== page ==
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Indian Police Rescue Stolen Newborn Babies From Biscuit Boxes in Fight Against Trafficking

UNODC UNGIFT

Eleven people have been arrested in Kolkata, India, as part of a human trafficking operation that allegedly stole newborn babies and sold them on to the highest bidder.

The infants were allegedly smuggled out of hospitals in biscuit containers before being moved to adoption centres to be sold. The youngest baby rescued was just six days old.

Reports from the Thomson Reuters Foundation suggest that some single women who had visited a clinic to get an abortion were duped into keeping the pregnancy and eventually selling their newborn babies. Boys were sold for 300,000 rupees (£3,517.99), whilst girls were bought for 100,000 rupees (£1,172.66). Babies with fairer complexions were often sold for higher prices.

Read More: 10 Things You Won’t Believe About Human Trafficking

Among those arrested were midwives at the hospital, court clerks who allegedly created fake documentation, and the head of the charity that ran the adoption centre. Police raided a private nursing home and found two babies locked away in a medical storeroom, sleeping in cardboard boxes.

In some cases, mothers were told that their baby had died during birth, before being stolen away without their knowledge. The clinic would show the mother a previously preserved stillborn baby as evidence. Since the arrests, attempts are now being made to reunite each rescued baby with their families.

India has a massive problem with human trafficking: it increased by 25% in 2015. The year before, there was a 50% increase from 2009.

Read More: New Anti Human Trafficking Law in India Could Change Everything

Human trafficking is when people are recruited for the purposes of exploitation. The next step is exploitation itself, which is an essential component in the definition of slavery. Indeed, human trafficking is a form of slavery, as people are removed from their surroundings without their consent. There are 45.8 million slaves still in the world; incredibly, nearly 40% of these are in India. According to the Global Slavery Index, it’s estimated that there are 18,354,700 people enslaved in India; this is higher than any other country in the world.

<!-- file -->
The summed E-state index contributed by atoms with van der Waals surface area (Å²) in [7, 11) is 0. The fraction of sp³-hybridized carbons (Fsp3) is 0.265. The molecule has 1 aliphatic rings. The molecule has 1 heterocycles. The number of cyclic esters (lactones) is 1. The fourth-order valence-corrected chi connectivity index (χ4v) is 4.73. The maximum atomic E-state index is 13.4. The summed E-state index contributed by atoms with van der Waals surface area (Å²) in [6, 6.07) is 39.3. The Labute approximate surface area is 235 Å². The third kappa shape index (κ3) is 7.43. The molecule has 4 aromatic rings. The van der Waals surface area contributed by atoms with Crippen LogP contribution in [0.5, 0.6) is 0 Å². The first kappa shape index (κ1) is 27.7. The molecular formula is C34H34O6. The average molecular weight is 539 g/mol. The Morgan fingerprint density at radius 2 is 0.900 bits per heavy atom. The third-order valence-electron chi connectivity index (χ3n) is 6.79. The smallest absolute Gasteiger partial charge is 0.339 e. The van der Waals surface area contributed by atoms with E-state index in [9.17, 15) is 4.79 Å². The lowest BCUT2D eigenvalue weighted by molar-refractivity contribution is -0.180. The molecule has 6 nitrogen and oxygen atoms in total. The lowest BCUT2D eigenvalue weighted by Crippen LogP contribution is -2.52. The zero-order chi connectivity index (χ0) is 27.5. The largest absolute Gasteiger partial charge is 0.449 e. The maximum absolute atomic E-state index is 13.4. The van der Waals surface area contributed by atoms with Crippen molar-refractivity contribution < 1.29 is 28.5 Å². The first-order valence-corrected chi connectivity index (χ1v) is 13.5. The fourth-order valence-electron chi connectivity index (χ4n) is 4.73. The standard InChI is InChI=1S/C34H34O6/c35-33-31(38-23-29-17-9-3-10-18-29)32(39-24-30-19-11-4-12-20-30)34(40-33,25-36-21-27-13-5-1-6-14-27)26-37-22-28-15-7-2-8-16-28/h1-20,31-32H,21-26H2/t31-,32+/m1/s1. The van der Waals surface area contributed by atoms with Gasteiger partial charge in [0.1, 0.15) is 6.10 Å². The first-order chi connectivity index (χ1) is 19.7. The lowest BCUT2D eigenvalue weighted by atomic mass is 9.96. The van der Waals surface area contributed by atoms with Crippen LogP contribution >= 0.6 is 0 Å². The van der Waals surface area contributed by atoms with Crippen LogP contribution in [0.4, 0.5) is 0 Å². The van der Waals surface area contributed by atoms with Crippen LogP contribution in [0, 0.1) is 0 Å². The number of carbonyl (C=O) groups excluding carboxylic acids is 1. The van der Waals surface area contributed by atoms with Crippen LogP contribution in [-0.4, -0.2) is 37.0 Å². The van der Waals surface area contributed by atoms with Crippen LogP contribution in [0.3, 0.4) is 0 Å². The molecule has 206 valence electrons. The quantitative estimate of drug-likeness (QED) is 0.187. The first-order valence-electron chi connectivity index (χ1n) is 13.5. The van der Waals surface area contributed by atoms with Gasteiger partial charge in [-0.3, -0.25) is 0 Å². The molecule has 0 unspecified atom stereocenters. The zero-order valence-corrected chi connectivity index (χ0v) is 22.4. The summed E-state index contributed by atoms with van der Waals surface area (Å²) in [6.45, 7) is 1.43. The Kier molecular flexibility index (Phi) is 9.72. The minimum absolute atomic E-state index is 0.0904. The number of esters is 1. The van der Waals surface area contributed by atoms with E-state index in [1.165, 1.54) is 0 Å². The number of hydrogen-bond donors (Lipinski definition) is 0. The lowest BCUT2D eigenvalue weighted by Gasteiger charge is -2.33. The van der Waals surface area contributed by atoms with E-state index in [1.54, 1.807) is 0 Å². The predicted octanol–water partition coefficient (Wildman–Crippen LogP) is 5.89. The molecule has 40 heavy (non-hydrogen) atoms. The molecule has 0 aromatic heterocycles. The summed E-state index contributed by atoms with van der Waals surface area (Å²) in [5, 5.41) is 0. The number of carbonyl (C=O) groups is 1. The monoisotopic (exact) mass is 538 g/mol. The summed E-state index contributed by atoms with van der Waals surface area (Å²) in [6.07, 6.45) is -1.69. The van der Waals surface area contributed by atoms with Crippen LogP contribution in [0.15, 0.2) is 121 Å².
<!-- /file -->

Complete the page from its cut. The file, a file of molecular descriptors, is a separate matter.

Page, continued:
Child Labour in IndiaImage: ILO in Asia and the Pacific
Earlier this year, a new law was passed in India that changed the policy towards human trafficking. Previously, both the trafficker and the trafficked were culpable. Now, the trafficked is defined as a victim, and no longer faces a prison sentence. But in South Asia, a region that encompasses India, you’re still more likely to be hit by lightning than to be sent to jail for enslaving another person. Much more work needs to be done.

Modern slavery is a $32 billion industry. Approximately half of this money ends up in developed countries. In the UK, the Department for International Development (DfID) has recently pledged millions more in funding to tackle the global slavery crisis. The UK has worked to fight trafficking in India before, impacting the lives of over 200 million people in South Asia with the Work In Freedom programme. The project specifically aimed to help female victims of trafficking, often the most vulnerable to sexual slavery.

Read More: UK Steps up Fight to End Modern Slavery

The story emerging from Kolkata is shocking, but is far from an isolated example. The most vulnerable people are consistently targeted by criminals to boost an illegal trade that has no place in a moral society. It’s not just taking place in India either, but across the world. In 2014, there were an estimated 13,000 slaves working in the UK, and the number of people being trafficked into the country is believed to be on the rise. All countries have a responsibility  to dismantle the modern slave industry across the world, and it’s up to us to hold our leaders to account.